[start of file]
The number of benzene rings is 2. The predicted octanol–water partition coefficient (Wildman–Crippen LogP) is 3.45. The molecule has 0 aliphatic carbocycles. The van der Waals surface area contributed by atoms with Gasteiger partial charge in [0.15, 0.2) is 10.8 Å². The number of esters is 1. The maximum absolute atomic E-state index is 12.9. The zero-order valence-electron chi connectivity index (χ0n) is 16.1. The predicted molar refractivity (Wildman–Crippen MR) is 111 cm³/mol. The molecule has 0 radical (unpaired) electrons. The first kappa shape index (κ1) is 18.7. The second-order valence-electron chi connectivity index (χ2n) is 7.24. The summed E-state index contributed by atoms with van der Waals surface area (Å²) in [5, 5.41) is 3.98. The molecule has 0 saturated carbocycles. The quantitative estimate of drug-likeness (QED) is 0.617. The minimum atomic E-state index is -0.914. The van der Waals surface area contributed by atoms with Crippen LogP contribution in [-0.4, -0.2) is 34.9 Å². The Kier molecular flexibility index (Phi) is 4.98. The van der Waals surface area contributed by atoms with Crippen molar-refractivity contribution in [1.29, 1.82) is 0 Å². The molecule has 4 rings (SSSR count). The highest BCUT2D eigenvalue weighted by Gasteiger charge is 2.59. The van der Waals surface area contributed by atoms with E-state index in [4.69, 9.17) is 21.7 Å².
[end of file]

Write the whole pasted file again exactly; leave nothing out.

The number of benzene rings is 2. The predicted octanol–water partition coefficient (Wildman–Crippen LogP) is 3.45. The molecule has 0 aliphatic carbocycles. The van der Waals surface area contributed by atoms with Gasteiger partial charge in [0.15, 0.2) is 10.8 Å². The number of esters is 1. The maximum absolute atomic E-state index is 12.9. The zero-order valence-electron chi connectivity index (χ0n) is 16.1. The predicted molar refractivity (Wildman–Crippen MR) is 111 cm³/mol. The molecule has 0 radical (unpaired) electrons. The first kappa shape index (κ1) is 18.7. The second-order valence-electron chi connectivity index (χ2n) is 7.24. The summed E-state index contributed by atoms with van der Waals surface area (Å²) in [5, 5.41) is 3.98. The molecule has 0 saturated carbocycles. The quantitative estimate of drug-likeness (QED) is 0.617. The minimum atomic E-state index is -0.914. The van der Waals surface area contributed by atoms with Crippen LogP contribution in [-0.4, -0.2) is 34.9 Å². The Kier molecular flexibility index (Phi) is 4.98. The van der Waals surface area contributed by atoms with Crippen molar-refractivity contribution in [1.29, 1.82) is 0 Å². The molecule has 4 rings (SSSR count). The highest BCUT2D eigenvalue weighted by Gasteiger charge is 2.59. The van der Waals surface area contributed by atoms with E-state index in [4.69, 9.17) is 21.7 Å².